With a UK veto looming on all current Eastern European candidates to take over as UN Secretary General, the region might have to put forward new names, Politico says in a recent report.
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A “whispering campaign” suggests Kristalina Georgieva of Bulgaria, “another high-profile Eastern European popular in London, Brussels and Washington”, could possibly enter the race.
Bulgaria nominated UNESCO Director General Irina Bokova for the office (under the new rules, a country can only nominate one person), following months of speculation it was finding it difficult to choose between Bokova and Georgieva, the current EU Commission Vice President for Budget and Human Resources.
The United Kingdom’s ambassador to the UN is quoted as telling a meeting of EU ambassadors last month that new candidates will have to appear if Eastern Europe is serious about wanting to finally producing a UN top job candidate.
Politico also notes that Helen Clarke, who runs the UN Development Program, and the UN’s High Commissioner for Refugees António Guterres “were widely seen as outperforming the seven Eastern European candidates” at the public hearings held last month.
With new candidates from other regions such as Argentina expected to “jump into the fray” soon, Eastern Europe could also see new names enter the race, with Slovakian Foreign Minister Miroslav Lajčák also expected to run.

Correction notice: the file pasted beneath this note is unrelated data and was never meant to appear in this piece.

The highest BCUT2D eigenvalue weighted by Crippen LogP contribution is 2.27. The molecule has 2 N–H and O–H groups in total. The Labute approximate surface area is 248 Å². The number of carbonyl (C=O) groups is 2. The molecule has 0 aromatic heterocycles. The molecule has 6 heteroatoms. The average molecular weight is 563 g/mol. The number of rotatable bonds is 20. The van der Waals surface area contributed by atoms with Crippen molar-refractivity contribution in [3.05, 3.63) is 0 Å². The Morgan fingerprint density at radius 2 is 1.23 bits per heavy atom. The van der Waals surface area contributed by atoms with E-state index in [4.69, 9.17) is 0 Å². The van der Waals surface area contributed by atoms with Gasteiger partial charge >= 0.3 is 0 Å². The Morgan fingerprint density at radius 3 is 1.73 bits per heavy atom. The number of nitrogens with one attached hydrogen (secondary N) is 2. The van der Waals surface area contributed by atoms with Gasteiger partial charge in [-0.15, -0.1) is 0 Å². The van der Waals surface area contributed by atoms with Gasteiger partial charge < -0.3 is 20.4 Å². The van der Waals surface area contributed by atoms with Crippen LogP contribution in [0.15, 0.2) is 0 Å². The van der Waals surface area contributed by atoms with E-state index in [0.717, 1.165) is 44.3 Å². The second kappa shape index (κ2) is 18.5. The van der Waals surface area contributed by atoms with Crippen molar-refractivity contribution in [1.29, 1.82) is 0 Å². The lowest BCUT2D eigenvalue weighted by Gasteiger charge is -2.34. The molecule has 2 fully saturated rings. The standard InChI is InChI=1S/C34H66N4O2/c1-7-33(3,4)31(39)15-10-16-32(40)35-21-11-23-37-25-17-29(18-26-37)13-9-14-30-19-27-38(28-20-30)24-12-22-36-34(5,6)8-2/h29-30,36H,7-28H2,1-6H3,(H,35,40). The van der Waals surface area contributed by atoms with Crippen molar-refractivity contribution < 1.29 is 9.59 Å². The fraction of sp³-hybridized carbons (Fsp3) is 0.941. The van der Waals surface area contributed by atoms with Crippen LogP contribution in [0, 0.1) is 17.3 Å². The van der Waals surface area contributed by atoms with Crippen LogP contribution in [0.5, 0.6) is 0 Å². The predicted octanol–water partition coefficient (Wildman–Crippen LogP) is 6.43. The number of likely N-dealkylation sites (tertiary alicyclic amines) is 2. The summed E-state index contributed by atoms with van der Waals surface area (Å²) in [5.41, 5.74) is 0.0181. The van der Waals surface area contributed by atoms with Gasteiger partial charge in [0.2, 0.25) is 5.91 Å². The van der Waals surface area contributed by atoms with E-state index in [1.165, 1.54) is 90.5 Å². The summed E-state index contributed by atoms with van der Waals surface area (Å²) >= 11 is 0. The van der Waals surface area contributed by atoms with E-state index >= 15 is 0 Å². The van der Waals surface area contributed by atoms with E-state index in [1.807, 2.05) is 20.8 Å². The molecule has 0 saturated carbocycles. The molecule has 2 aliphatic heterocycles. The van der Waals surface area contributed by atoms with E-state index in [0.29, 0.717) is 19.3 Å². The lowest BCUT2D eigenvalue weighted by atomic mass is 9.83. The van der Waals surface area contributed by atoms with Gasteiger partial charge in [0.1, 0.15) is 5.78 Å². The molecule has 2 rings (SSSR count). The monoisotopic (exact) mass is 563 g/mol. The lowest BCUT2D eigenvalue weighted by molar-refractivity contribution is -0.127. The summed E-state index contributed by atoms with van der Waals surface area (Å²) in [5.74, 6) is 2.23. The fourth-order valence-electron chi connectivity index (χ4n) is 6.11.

“An initial crop of candidates from that part of the Continent failed to impress in the early stages of the year-long campaign, say diplomats and UN observers,” Politico notes.
“Getting Georgieva into the race would either require Bulgaria to revoke Bokova’s nomination — or for another country to nominate her, which is allowed.”
A Sunday Times article published in February hinted that Britain might endorse her to counter Bokova’s nomination.
Separately, several countries “have reached out to Georgieva’s intermediaries” including the Czech Republic, Hungary, Romania, and Albania, while the UK for its part is “a big fan” of her, according to Politico.
For a long time, Bokova was seen as a “frontrunner” to get the UN top job and take over from Ban Ki-moon next year.
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